Using human intelligence to mitigate artificial intelligence risks

AI is transforming how organisations operate, but significant data protection challenges must be overcome

Netskope Web

It is no secret that artificial intelligence is transforming the world of work. Already employees use a plethora of AI assistants to streamline everyday tasks, such as writing emails, developing code, crafting marketing strategies and even managing company finances. The trend is set to accelerate as the technology develops, yielding huge productivity benefits for organisations.

Yet as thousands of new AI-enabled applications are launched each week, many of them free to use, there are growing concerns about the data protection risks. 

Many organisations have no idea what AI apps and services are being used by their staff, or for what purpose. They are also unaware of what data is being shared and with whom, or how it is being managed and protected. 

This heightens the risk of data breaches that come with significant financial and reputational costs. Additionally, there is a real possibility that organisations may be feeding AI tools with sensitive corporate information without realising, contributing to the training of potentially competitive AI models. 

So how can firms reap the benefits of AI while mitigating against the risks?

‘Data protection is non-negotiable’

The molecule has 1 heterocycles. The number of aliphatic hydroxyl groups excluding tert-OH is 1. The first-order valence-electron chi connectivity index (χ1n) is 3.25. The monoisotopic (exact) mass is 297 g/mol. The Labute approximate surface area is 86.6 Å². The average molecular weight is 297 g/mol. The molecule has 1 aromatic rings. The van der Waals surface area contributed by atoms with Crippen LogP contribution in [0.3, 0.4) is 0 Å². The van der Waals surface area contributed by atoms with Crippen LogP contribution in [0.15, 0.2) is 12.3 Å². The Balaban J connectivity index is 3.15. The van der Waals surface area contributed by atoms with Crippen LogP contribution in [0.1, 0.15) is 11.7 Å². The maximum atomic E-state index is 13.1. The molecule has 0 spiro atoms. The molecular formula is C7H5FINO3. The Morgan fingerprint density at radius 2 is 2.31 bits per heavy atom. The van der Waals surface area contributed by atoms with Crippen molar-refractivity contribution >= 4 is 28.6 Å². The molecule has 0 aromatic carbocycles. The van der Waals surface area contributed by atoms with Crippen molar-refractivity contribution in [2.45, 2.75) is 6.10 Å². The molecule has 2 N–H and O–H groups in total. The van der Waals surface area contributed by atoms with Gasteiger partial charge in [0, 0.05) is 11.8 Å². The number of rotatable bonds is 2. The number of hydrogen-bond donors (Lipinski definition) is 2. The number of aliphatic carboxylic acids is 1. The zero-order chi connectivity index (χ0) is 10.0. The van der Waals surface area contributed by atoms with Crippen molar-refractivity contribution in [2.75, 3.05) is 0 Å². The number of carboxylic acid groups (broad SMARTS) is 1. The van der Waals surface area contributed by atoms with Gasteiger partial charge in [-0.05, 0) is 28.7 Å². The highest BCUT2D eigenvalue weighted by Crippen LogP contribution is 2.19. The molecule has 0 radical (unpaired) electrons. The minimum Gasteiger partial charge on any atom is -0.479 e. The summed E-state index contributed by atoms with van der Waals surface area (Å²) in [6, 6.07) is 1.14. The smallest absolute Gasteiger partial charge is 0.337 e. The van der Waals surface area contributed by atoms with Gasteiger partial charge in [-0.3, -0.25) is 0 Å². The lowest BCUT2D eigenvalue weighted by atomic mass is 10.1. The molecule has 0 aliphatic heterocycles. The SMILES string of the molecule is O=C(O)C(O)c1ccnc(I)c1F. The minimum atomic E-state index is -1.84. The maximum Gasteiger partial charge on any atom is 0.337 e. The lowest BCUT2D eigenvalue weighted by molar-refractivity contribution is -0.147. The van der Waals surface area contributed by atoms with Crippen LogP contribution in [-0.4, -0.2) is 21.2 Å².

Neil Thacker is chief information security officer EMEA at Netskope, a secure access service edge (SASE) provider that helps organisations around the world to prevent data loss, leakage and misuse. He says the arrival of AI is much like the advent of cloud computing or even the internet, with companies still scrambling to understand the technology and its risks. 

“This comes as data regulation is being tightened up around the world, making the safeguarding of sensitive data non-negotiable for every business,” Thacker says. The EU’s existing GDPR rules and new AI Act, which is set to come into force over the next few years, are cases in point. 

At the same time corporate use of AI-enabled apps is accelerating rapidly. According to Netskope Threat Labs’ Cloud & Threat Report 2023, organisations of 10,000 staff or more accessed at least five generative AI apps daily last year, with ChatGPT, Microsoft Co-pilot and GitHub Copilot being among the most commonly used.